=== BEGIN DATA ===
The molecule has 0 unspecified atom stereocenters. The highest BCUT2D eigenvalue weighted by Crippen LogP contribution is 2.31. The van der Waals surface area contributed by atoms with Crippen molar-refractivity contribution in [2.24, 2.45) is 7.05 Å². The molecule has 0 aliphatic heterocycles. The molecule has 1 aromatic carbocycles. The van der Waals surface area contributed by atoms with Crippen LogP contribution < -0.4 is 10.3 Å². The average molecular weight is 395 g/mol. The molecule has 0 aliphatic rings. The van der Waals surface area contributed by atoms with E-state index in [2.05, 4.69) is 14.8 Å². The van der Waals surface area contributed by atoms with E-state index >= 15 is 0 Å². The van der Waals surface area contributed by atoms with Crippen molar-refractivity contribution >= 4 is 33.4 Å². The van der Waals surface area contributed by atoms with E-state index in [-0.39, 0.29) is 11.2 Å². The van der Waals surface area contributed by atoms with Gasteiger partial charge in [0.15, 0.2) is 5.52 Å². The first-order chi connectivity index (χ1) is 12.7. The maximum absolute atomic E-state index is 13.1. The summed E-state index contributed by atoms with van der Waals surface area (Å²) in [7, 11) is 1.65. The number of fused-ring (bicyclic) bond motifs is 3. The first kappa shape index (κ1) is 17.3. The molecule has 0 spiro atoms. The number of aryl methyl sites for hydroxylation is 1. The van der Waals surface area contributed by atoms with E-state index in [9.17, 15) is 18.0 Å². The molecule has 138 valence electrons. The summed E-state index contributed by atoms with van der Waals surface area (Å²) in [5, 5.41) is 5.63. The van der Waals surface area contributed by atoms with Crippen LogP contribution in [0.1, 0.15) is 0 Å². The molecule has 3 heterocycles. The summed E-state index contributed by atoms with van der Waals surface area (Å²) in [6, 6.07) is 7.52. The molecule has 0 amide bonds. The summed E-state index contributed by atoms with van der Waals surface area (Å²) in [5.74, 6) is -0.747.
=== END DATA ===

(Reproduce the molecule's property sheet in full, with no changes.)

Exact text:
The molecule has 0 unspecified atom stereocenters. The highest BCUT2D eigenvalue weighted by Crippen LogP contribution is 2.31. The van der Waals surface area contributed by atoms with Crippen molar-refractivity contribution in [2.24, 2.45) is 7.05 Å². The molecule has 0 aliphatic heterocycles. The molecule has 1 aromatic carbocycles. The van der Waals surface area contributed by atoms with Crippen LogP contribution < -0.4 is 10.3 Å². The average molecular weight is 395 g/mol. The molecule has 0 aliphatic rings. The van der Waals surface area contributed by atoms with E-state index in [2.05, 4.69) is 14.8 Å². The van der Waals surface area contributed by atoms with E-state index >= 15 is 0 Å². The van der Waals surface area contributed by atoms with Crippen molar-refractivity contribution >= 4 is 33.4 Å². The van der Waals surface area contributed by atoms with E-state index in [-0.39, 0.29) is 11.2 Å². The van der Waals surface area contributed by atoms with Gasteiger partial charge in [0.15, 0.2) is 5.52 Å². The first-order chi connectivity index (χ1) is 12.7. The maximum absolute atomic E-state index is 13.1. The summed E-state index contributed by atoms with van der Waals surface area (Å²) in [7, 11) is 1.65. The number of fused-ring (bicyclic) bond motifs is 3. The first kappa shape index (κ1) is 17.3. The molecule has 0 spiro atoms. The number of aryl methyl sites for hydroxylation is 1. The van der Waals surface area contributed by atoms with E-state index in [9.17, 15) is 18.0 Å². The molecule has 138 valence electrons. The summed E-state index contributed by atoms with van der Waals surface area (Å²) in [5, 5.41) is 5.63. The van der Waals surface area contributed by atoms with Crippen LogP contribution in [0.1, 0.15) is 0 Å². The molecule has 3 heterocycles. The summed E-state index contributed by atoms with van der Waals surface area (Å²) in [6, 6.07) is 7.52. The molecule has 0 amide bonds. The summed E-state index contributed by atoms with van der Waals surface area (Å²) in [5.74, 6) is -0.747.